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Whenever I try to run a long operation with php it prevent the page from loading the other data before it completes the operation. (I know as php is serverside execution it does likewise).

But how can I use a progress bar to solve this issue so that the page will load and then shows a progress where the javascript call will initiate a php page to compile and show its result in the front

I here does a conversion process of video hence its sure the time depends on the file size it converts and so I really need to show the progress bar on the page where it navigate to.

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by searching "php progress bar" on google? –  Your Common Sense Dec 18 '10 at 7:42
What kind of progressbar do you want? Do you want to show the 'progress' in it? –  Thrustmaster Dec 18 '10 at 8:04
yes I need to show the progress in that also –  Rahul TS Dec 18 '10 at 8:20

2 Answers 2

There are a few ways to approach this problem.

First, it really depends on whether you can get progress information from whatever process you are using to convert your video. If not, I recommend simply using some estimation for the progress in the front-end - ie, set up a timer in JavaScript and have it progress without actually talking to the back-end.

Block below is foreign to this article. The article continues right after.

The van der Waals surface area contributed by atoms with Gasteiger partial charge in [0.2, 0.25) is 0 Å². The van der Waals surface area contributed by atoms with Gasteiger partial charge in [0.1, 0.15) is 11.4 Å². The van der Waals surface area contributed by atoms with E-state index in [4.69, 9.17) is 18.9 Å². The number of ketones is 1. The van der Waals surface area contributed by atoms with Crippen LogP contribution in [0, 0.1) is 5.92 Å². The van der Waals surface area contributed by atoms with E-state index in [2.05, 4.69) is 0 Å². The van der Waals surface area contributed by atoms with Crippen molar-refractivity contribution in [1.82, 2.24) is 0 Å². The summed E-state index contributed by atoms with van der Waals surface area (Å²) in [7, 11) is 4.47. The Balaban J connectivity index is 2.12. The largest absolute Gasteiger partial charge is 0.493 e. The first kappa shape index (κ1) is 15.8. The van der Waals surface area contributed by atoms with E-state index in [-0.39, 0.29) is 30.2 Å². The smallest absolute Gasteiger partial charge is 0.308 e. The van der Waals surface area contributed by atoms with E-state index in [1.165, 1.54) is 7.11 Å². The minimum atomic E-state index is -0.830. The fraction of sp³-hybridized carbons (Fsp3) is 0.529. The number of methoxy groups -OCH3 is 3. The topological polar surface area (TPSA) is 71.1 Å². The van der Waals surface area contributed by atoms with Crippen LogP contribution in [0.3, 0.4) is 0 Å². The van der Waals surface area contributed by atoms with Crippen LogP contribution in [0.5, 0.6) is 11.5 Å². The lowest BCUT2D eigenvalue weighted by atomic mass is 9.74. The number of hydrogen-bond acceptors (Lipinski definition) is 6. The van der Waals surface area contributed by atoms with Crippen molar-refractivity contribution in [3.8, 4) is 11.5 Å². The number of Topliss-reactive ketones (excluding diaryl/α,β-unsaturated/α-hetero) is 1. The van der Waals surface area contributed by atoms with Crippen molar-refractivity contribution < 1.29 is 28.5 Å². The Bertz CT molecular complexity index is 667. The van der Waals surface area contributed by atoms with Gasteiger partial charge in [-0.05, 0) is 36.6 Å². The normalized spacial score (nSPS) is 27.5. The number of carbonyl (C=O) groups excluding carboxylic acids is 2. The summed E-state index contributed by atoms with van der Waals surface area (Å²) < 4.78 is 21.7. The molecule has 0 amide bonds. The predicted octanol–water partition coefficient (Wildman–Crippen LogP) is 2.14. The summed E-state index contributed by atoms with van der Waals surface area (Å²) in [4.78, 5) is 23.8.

If you can get progress information, there are two main front-end to back-end ways you can handle this.

Firstly, you can use plain old HTTP and HTML in a synchronous process. You can call flush to write all your output to the client. You can set up a HTML page, call flush to write it to the client, and then periodically add new HTML elements (or JavaScript function calls) which you flush out to the client. In other words, add something like:

<div class="progressbar" width="77px"></div>

The CSS class progressbar will set the co-ordinates of the element and set the background colour, and the width (ever-increasing) will cause this to cover more space over time.

The JavaScript way is probably easier in some ways:


You just need to create the function in the front-end that updates the actual progress bar.

A better way to do this is asynchronously. Instead of having the work happen in the PHP process that comes with a PHP request, use a job server (I recommend Gearman) or a queue (Amazon SQS or RabbitMQ are good options) to have this work be done in another process. That process can send its progress information to the job server, or to a database.

The front-end will use either a refreshing HTML page, or something with AJAX, to query the completeness of the job by some sort of identifier. The back-end which receives the query will check the job server or the database with that identifier to see how far along it is.

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Nice answer! :-) –  Thrustmaster Dec 18 '10 at 9:58

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